The Kansas abortion bill is an affront to freedom

In another blow to abortion rights in the US, Kansas lawmakers have approved measures to make it more difficult for women to terminate a pregnancy. Abortion clinics in Kansas will now be forced to give patients detailed outlines of the risks involved with having an abortion, along with the doctor’s professional background, educational history and residential status, 24 hours before a procedure. The legislation even stipulates that this information must be provided to the patient on ‘white paper, in black ink and using 12-point Times New Roman font’.

Supporters of the bill claim that it will act as a safeguard for women who might not know the risks involved in an abortion. They also argue that the bill will protect women from unscrupulous doctors who seek to misrepresent their professional backgrounds.

These stipulations go far beyond what is required for any other medical procedure, and are completely unique in state law in asking for specific formatting requirements. Abortion providers in Kansas, and across much of the US, already face incredible difficulties in providing services to women. There are only 10 doctors performing abortions in the entire state of Kansas, working with only three abortion providers. Women already have to travel far to access these services, at huge inconvenience and expense. They are also made to go through upsetting and demeaning steps before being allowed an abortion, including forced counselling and an unnecessary ultrasound of the pregnancy. If Kansas legislators were truly interested in assuring women had safe, secure and comfortable access to abortion, these complicated and pointless rules would be scrapped.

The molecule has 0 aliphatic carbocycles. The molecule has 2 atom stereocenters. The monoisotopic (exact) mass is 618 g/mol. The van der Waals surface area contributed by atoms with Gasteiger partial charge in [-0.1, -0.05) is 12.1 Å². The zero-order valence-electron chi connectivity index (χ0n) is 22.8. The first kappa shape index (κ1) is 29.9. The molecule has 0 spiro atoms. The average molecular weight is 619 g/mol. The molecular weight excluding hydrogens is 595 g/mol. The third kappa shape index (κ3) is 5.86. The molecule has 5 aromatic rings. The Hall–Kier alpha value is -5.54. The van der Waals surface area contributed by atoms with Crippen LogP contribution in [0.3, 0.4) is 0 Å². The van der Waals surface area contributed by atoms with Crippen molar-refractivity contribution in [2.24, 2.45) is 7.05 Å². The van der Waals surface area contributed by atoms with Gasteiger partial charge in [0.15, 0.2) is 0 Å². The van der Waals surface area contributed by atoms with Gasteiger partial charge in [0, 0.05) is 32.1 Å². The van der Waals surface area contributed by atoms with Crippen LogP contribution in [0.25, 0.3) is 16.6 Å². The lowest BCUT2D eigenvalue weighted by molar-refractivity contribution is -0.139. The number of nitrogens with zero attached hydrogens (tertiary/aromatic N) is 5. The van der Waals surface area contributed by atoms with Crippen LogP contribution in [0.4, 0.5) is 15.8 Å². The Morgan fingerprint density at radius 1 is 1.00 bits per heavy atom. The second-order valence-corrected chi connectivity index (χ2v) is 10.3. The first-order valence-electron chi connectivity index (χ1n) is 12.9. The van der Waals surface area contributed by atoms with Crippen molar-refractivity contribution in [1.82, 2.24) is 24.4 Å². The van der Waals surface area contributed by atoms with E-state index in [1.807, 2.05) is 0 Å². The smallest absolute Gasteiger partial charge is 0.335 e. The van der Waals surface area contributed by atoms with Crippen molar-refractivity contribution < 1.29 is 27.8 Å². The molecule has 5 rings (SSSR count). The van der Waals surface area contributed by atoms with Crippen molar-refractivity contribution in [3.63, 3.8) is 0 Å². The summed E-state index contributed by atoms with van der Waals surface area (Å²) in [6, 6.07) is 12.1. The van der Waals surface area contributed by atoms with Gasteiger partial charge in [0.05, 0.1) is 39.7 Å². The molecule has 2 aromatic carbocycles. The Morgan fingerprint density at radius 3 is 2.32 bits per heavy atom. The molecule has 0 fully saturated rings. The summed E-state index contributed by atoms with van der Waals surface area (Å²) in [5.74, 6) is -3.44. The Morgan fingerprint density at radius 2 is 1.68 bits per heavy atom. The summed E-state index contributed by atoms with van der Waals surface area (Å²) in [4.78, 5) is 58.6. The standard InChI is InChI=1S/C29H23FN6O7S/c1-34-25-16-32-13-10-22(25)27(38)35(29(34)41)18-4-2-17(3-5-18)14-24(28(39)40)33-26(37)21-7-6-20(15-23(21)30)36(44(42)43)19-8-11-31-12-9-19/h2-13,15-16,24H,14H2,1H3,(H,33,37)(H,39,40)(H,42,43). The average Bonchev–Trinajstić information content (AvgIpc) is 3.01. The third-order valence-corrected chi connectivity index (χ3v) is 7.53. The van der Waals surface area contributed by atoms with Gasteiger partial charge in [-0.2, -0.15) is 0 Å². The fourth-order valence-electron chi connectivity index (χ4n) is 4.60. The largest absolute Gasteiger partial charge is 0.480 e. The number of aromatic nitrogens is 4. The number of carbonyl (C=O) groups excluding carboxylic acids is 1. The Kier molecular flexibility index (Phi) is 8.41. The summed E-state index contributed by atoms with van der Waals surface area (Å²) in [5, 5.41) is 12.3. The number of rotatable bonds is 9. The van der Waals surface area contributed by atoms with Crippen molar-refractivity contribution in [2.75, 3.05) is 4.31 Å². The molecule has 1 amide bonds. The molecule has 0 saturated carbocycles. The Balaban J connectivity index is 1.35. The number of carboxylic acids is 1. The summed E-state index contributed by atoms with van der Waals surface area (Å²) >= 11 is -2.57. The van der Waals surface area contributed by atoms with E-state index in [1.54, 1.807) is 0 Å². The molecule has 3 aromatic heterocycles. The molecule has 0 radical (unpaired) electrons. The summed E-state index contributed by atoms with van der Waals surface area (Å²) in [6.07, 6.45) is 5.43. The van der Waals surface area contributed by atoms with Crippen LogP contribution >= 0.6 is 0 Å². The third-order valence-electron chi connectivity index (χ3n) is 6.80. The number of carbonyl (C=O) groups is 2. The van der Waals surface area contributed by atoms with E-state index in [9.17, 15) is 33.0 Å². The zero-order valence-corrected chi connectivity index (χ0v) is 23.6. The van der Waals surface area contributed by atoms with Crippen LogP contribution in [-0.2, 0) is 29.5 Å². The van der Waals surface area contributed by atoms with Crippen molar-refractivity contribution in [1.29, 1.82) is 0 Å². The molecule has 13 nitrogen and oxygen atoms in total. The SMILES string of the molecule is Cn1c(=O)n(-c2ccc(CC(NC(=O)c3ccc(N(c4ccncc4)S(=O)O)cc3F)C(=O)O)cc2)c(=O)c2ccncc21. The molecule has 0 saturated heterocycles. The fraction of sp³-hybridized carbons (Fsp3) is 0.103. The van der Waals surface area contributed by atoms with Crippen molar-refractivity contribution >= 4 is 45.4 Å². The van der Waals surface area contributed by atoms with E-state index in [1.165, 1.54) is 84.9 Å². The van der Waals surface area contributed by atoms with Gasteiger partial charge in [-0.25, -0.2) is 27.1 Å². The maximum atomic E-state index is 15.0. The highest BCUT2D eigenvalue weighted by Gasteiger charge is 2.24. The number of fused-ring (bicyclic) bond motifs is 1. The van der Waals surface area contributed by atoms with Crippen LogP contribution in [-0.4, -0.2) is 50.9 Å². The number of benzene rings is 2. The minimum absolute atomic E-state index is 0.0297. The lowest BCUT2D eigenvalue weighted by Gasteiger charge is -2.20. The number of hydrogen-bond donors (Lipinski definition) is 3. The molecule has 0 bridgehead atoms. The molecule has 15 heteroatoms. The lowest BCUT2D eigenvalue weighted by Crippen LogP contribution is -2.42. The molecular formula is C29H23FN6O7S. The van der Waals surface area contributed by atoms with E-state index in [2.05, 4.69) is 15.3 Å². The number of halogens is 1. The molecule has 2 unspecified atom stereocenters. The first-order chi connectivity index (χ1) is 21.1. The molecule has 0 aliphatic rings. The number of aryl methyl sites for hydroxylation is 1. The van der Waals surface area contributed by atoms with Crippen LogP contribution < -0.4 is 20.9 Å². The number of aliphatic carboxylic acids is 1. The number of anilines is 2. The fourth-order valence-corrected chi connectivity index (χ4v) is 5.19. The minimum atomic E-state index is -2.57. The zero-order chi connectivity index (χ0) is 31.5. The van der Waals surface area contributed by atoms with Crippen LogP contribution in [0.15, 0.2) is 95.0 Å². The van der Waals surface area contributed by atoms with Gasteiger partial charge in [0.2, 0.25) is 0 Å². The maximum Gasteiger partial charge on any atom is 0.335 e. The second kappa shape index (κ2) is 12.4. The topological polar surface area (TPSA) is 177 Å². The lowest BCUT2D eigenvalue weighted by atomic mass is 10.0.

Mary Pilcher-Cook, a Republican member of the Kansas Senate, made little attempt to disguise the fact that the intention behind this bill was to make it harder for women to get abortions. ‘The nature of abortion is ugly and it’s evil, because it kills a human being. We need to give these women, who may be acting under coercion or ignorance, as much protection as possible’, she said.

Pilcher-Cook isn’t concerned that women are acting under ignorance or coercion; she’s afraid of trusting women to make decisions about their bodies and futures. Like many supporters of anti-abortion legislation, Pilcher-Cook hides behind a guise of wanting to protect women, when really her primary motive is to reduce woman’s freedom of choice. Her underlying message is this: women don’t know what they’re doing when they ask for an abortion, and doctors can’t be trusted to provide them with the medical help they need.

Legislation like this is designed to attack abortion providers and women who would dare to use their services. This bill needs to be acknowledged for what it is: just another attempt to punish women for having the temerity to choose and control when they have children. It needs to go.

Milja Kljajic is a writer based in London.

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